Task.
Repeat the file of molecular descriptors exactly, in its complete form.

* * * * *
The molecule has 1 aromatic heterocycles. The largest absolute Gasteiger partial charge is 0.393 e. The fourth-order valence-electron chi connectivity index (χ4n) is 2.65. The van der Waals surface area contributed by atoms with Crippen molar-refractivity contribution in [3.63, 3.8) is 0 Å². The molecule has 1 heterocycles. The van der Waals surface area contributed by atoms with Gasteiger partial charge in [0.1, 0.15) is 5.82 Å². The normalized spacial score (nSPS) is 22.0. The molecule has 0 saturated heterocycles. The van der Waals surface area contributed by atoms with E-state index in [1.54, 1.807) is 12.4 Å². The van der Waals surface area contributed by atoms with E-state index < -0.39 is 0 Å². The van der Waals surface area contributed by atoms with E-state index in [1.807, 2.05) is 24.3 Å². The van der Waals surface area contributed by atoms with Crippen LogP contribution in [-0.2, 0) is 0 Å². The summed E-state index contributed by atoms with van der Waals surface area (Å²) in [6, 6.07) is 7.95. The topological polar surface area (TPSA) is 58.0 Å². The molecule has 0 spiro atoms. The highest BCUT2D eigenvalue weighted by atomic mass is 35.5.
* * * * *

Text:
The molecule has 1 aromatic heterocycles. The largest absolute Gasteiger partial charge is 0.393 e. The fourth-order valence-electron chi connectivity index (χ4n) is 2.65. The van der Waals surface area contributed by atoms with Crippen molar-refractivity contribution in [3.63, 3.8) is 0 Å². The molecule has 1 heterocycles. The van der Waals surface area contributed by atoms with Gasteiger partial charge in [0.1, 0.15) is 5.82 Å². The normalized spacial score (nSPS) is 22.0. The molecule has 0 saturated heterocycles. The van der Waals surface area contributed by atoms with E-state index in [1.54, 1.807) is 12.4 Å². The van der Waals surface area contributed by atoms with E-state index < -0.39 is 0 Å². The van der Waals surface area contributed by atoms with E-state index in [1.807, 2.05) is 24.3 Å². The van der Waals surface area contributed by atoms with Crippen LogP contribution in [-0.2, 0) is 0 Å². The summed E-state index contributed by atoms with van der Waals surface area (Å²) in [6, 6.07) is 7.95. The topological polar surface area (TPSA) is 58.0 Å². The molecule has 0 spiro atoms. The highest BCUT2D eigenvalue weighted by atomic mass is 35.5.